Language Learning Strategy Preferences Of ESL Undergraduate Students: A Case From Pakistan

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Ms Saba Qadir , Dr. Muhammad Fareed , Ms Reema Brohi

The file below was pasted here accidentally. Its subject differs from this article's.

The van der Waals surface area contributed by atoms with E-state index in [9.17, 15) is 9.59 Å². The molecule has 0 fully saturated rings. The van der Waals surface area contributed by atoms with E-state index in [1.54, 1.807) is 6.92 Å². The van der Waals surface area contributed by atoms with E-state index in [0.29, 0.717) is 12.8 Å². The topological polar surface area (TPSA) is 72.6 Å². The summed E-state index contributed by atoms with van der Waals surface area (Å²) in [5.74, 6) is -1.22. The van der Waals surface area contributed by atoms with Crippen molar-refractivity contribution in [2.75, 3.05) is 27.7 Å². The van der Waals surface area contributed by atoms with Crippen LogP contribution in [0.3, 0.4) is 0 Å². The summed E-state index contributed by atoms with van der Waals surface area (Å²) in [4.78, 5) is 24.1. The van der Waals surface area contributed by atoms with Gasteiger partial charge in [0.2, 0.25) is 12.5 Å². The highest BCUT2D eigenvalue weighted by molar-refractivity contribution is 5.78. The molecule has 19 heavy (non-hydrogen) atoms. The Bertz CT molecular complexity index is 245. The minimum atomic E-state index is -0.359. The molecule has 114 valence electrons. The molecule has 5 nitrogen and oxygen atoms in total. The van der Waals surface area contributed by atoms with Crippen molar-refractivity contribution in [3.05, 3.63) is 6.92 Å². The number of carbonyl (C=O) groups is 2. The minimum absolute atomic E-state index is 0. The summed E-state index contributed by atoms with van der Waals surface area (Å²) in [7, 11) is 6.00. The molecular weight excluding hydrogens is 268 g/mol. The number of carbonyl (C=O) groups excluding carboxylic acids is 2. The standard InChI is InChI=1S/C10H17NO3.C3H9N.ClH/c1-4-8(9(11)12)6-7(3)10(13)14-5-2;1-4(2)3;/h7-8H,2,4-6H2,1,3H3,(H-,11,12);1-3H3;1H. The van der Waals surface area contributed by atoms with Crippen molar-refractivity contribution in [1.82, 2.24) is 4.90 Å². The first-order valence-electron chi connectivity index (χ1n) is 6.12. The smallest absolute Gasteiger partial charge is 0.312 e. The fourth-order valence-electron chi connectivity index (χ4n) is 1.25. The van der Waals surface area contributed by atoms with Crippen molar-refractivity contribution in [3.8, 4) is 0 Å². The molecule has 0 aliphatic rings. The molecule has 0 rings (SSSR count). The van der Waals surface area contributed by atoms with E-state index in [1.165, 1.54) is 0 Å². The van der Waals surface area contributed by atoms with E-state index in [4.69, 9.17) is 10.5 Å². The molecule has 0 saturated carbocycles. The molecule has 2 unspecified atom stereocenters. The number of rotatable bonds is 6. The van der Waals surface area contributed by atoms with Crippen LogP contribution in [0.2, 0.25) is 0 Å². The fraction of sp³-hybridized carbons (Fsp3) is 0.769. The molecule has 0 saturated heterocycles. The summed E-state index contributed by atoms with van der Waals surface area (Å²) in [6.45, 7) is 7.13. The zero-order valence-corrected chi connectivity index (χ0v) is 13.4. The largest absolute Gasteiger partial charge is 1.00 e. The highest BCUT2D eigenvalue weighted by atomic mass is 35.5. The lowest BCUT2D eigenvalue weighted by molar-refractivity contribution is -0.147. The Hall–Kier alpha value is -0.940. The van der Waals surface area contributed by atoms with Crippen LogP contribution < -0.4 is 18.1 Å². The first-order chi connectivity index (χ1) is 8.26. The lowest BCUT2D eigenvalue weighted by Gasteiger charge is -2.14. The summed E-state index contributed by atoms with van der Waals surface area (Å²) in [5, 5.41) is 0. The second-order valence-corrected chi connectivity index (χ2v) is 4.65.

Learning is a complex process which deals with the external interaction, environment and internal mental mechanisms. Chamot (1987) defines the process as “learning strategies are processes, techniques, approaches and actions that students take to facilitate the learning and recall of both    linguistic and content area information”. The present paper examines the preferences of Language Learning Strategies of undergraduate ESL learners majoring in English. The study tries to investigate the association between the strategies preferred by ESL learners and their language proficiency. The participants of this study are 191 undergraduate students enrolled in Undergraduate English Programs BS English and MA English programs at two public sector universities in Karachi. An adapted self-report questionnaire (SILL; Oxford, 1990) “Strategy Inventory of Language Learning version 7.0” for EFL / ESL contexts is administered for collection of data. The findings of the study show the differences in the Strategies used by the learners securing maximum and minimum CGPA. The former primarily engages in Cognitive and Metacognitive Strategies and show less inclination for Compensatory and Affective Strategies. On the contrary, the less successful learners tend to use Compensatory and Affective Strategies and show less preference for Cognitive and Metacognitive Strategies. The result of study can be beneficial for both the ESL learners and teachers.

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